In the past, several of us editors have added instructions on how to navigate to the desired file under Editorial notes. Sometimes, the contributor provides the information. This seems to be a quite workable solution.
By the way, works from the Baker online Christmas songbook often are listed here with different titles than what is found on the website. For example, the work Wir Christenleut' (Johann Sebastian Bach) is listed on An Online Christmas Songbook only under the title of the (excellent) Catherine Winkworth translation We Christians May Rejoice Today, which links to the English translation in the Cantate BWV 40 setting. Morevover, that page links to the BWV 40 setting in German, as well as to English translation settings from the Christmas Oratorio and from Cantate BWV 110 (and those English settings are linked on their respective pages to the German settings).
-- Chucktalk Giffen 07:03, 1 November 2007 (PDT)
Chuck brings up a good point. Often the user is presented with a remote page which has works titles significently different from the CPDL "Works Page" name - language difference being one of the common differences. This makes it difficult for the CPDL user to find the music they are looking for. This problem goes away if a local copy is secured when the score is submitted. I would really like to empasize to the contributing user that they submit the PDF file to CPDL, and use a local link. We should communicate to the contributer that CDPL prefers local storage of at least the pdf (score) file. we don't currently tell the user that this is our preference. Johnhenryfowler 04:42, 2 November 2007 (PDT)
Yes, I think it would be good if we made it clear that we prefer (at least) the PDF be stored locally on CPDL. -- Chucktalk Giffen 09:06, 2 November 2007 (PDT)
I agree that we should prefer files to be hosted on the CPDL server (but still accept links to external sources). After the issues of Drew Collins's scores, I'm beginning to think that it would be a good idea for me to moved my editions to the CPDL server too...
As for using the globe icon on score pages, I favour the first example on this article page, also adding the External links category at the bottom of the page. By the way, I've indented this discussion so that people can distinguish between posts. I think that when the level of indentation reaches the other side of the page, it means that we've discussed the point enough! --Bobnotts talk 15:53, 2 November 2007 (PDT)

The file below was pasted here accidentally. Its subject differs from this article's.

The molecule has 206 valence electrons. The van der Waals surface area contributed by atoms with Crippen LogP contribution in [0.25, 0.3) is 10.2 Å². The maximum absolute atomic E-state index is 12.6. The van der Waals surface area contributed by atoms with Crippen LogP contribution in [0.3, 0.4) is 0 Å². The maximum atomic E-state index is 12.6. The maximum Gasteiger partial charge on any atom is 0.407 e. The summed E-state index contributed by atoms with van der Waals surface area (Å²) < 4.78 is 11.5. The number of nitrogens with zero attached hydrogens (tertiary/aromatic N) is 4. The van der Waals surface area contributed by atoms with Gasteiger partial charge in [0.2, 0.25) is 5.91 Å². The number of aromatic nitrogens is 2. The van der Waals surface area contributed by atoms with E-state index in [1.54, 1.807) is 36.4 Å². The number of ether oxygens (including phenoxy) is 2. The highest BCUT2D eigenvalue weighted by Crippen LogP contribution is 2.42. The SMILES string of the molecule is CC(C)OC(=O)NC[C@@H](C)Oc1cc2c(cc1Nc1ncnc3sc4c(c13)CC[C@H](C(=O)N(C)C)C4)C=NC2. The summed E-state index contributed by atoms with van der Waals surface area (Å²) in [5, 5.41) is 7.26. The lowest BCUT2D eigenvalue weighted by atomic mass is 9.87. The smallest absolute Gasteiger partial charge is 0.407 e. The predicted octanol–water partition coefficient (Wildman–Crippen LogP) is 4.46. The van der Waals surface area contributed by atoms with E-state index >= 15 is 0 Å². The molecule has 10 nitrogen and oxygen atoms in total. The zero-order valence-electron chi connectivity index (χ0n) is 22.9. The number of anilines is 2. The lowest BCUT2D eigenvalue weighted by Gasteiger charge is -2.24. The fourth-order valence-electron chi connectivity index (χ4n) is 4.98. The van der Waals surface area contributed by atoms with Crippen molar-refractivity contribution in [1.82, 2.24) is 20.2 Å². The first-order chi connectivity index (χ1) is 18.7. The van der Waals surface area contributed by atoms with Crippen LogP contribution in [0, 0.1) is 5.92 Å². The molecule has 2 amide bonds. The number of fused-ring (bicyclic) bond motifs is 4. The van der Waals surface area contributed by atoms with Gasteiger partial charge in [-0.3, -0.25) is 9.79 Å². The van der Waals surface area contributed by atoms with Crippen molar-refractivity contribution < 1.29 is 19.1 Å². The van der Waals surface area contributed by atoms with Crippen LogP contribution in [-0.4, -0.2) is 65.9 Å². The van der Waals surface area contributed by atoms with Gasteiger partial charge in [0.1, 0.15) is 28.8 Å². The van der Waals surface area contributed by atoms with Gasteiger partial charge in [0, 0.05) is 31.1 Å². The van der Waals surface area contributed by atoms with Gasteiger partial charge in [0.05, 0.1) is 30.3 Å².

FOR ME, THE most important consideration is clearly indicating that the files are not on CPDL. As long as it is explicitly clear to the casual download user, which files are under CPDL control, and which are not (and the line is imprecise here; while all scores on CPDL servers are under CPDL control, a file need not be on the CPDL server to be under CPDL control, provided that CPDL has authority to archive the file, and the file generally conforms to CPDL standards and recommended practices, as adopted and modified in the future.), it is not a major issue exactly which method of indicating the line of demarcation is used. I would personally not include the information about what types of files are on external sites, because of the likelihood that this will lead to the necessity of maintenance work. Consider this: suppose the link is only the globe, with the legend, "multiple file types available." Now, if the owner of the external site switches from MIDI files to MP3's as the sound files on the external site, no maintenance is required for CPDL. However, if instead the legend reads, "~.pdf, ~.MID, and ~.NWC files available", is the same circumstance someone needs to do maintenance to reflect the change on CPDL.

As a matter of nomenclature and usage, I have written elsewhere that I think the current CPDL edition number should be renamed, perhaps to "submission number", and should continue to be available on the same basis as it is now, except that I would reserve the use of the phrase "CPDL edition" for files that are under CPDL control (as defined in the paragraph above), and I would devise a new numbering system to use for these files. For files on external sites (like those on the proposed page under discussion) if a word was needed, then perhaps "link" would work. Noel Stoutenburg 0845 GMT 3 November, 2007